The Braggart Soldier Analysis


Places Discussed

Periplecomenus’s house

Periplecomenus’s house. Home of the old gentleman Periplecomenus in Ephesus, a Roman town in Asia Minor. The front of this house appears stage right (to the audience’s left); its front door opens onto the street, which is represented by the stage, on which all the action takes place. The stage right exit, right of the house, leads to the harbor. It is clear that the houses share a common wall through which a clever servant has made a secret opening, which is a key to the plot. The house’s roofs are also connected, since the soldier’s servant Sceledrus is able to move from one to the other while chasing a monkey.

Pyrgopolynices’ house

Pyrgopolynices’ house. Home of the braggart army captain, Pyrgopolynices, adjacent to Periplecomenus’s house. The description of this house gives much more detail on the structure of Roman houses. From the roof of Pyrgopolynices’s house, his neighbor’s servant violates his privacy by peering into his living quarters. This is possible because the roof slopes inward to an opening (impluvium) below which a courtyard or patio (atrium) is open to the sky. Here the slave observes the mistress of Pyrgopolynices kissing the houseguest of his neighbor Periplecomenus. This house is situated stage left (to the right of the audience), and the stage left exit next to it leads to the forum.


Anderson, William S. Barbarian Play: Plautus’ Roman Comedy. Toronto: University of To-ronto Press, 1993. A well-written scholarly work. In his discussion of Plautus’ The Braggart Soldier, Anderson suggests that in this play the quality of “heroic badness” is transferred from a conventional hero to the clever slaves who outwit their masters. Exhaustive bibliography.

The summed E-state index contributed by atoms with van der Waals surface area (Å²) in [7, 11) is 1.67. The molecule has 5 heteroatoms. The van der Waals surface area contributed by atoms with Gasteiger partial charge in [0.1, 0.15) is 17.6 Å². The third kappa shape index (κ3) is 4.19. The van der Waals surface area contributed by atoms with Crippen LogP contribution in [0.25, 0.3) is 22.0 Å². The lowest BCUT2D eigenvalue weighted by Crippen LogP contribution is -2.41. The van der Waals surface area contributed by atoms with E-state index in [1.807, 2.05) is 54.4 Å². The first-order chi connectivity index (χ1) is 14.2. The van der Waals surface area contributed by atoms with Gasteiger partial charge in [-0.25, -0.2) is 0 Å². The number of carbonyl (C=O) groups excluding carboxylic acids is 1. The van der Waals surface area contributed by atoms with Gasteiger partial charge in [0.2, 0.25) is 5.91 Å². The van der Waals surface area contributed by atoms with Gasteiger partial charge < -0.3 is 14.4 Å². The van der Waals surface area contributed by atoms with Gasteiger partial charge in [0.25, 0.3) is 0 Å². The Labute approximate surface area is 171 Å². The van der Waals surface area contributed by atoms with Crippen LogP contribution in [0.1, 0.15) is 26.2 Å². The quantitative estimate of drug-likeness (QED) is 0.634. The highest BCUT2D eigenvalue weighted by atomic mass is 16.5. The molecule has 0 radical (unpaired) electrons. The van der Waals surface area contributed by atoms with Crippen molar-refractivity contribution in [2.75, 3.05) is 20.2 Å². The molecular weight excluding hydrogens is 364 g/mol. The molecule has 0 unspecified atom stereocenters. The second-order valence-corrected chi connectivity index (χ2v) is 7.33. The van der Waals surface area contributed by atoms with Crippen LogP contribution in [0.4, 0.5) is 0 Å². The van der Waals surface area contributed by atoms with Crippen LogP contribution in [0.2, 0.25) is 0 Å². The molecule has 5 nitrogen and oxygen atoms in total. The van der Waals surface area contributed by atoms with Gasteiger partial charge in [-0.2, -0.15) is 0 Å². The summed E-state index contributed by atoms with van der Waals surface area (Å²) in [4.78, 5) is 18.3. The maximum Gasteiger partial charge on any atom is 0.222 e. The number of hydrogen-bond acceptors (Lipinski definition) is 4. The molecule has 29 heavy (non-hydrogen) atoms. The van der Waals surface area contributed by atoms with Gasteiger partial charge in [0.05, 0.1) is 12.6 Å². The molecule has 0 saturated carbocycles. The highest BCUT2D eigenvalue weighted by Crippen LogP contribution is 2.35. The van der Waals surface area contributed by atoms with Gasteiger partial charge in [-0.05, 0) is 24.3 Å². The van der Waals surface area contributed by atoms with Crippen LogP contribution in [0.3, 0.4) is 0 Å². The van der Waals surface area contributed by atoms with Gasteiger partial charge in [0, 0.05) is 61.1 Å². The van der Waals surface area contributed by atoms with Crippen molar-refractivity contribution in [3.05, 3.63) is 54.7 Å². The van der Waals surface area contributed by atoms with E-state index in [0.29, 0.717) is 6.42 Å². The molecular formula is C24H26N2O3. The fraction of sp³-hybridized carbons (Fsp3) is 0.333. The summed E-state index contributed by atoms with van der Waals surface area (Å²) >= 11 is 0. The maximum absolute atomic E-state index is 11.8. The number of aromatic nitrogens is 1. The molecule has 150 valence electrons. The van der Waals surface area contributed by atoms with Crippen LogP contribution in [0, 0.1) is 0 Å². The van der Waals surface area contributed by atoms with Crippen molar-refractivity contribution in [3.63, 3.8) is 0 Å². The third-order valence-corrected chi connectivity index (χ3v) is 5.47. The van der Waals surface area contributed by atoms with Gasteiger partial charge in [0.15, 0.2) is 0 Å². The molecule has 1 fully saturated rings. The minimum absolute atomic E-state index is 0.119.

Hanson, J. A. S. “The Glorious Military.” In Roman Drama, edited by T. A. Dorey and Donald R. Dudley. London: Routledge & Kegan Paul, 1965. Plautus’ egotistical soldier is the most famous use of a military stereotype in Roman drama. This essay is an excellent examination of the subject.

Hunter, R. L. The New Comedy of Greece and Rome. Cambridge, England: Cambridge University Press, 1985. The chapter on “Plots and Motifs: The Stereotyping of Comedy” explores the use of the comic soldier in Roman comedy. An index also points to specific passages discussed. Detailed notes and bibliography.

Segal, Erich. Roman Laughter: The Comedy of Plautus. Cambridge, Mass.: Harvard University Press, 1968. Numerous references to the play, noted in the index to passages from Plautus, as well as useful comments on “military heroes” and relevant discussions of slaves. Extensive notes.

Slater, Niall W. Plautus in Performance: The Theatre of the Mind. Princeton, N.J.: Princeton University Press, 1985. Approaches Plautus’ works from a different perspective. Some specific comments and notations about The Braggart Soldier suggest the subtleties that may be missed in a casual reading.